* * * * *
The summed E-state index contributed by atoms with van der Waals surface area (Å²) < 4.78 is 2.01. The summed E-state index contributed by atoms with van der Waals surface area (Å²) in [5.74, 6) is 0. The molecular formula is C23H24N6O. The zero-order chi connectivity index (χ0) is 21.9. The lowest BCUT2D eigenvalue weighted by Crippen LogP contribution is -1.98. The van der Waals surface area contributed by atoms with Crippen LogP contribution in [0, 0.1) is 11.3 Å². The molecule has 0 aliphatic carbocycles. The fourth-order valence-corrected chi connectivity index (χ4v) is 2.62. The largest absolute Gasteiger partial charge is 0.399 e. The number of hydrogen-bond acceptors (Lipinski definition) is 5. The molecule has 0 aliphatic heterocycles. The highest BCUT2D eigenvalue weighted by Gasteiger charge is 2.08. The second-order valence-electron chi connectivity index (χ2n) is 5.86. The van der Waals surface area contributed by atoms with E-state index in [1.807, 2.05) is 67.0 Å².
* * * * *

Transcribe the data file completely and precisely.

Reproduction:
The summed E-state index contributed by atoms with van der Waals surface area (Å²) < 4.78 is 2.01. The summed E-state index contributed by atoms with van der Waals surface area (Å²) in [5.74, 6) is 0. The molecular formula is C23H24N6O. The zero-order chi connectivity index (χ0) is 21.9. The lowest BCUT2D eigenvalue weighted by Crippen LogP contribution is -1.98. The van der Waals surface area contributed by atoms with Crippen LogP contribution in [0, 0.1) is 11.3 Å². The molecule has 0 aliphatic carbocycles. The fourth-order valence-corrected chi connectivity index (χ4v) is 2.62. The largest absolute Gasteiger partial charge is 0.399 e. The number of hydrogen-bond acceptors (Lipinski definition) is 5. The molecule has 0 aliphatic heterocycles. The highest BCUT2D eigenvalue weighted by Gasteiger charge is 2.08. The second-order valence-electron chi connectivity index (χ2n) is 5.86. The van der Waals surface area contributed by atoms with E-state index in [1.807, 2.05) is 67.0 Å².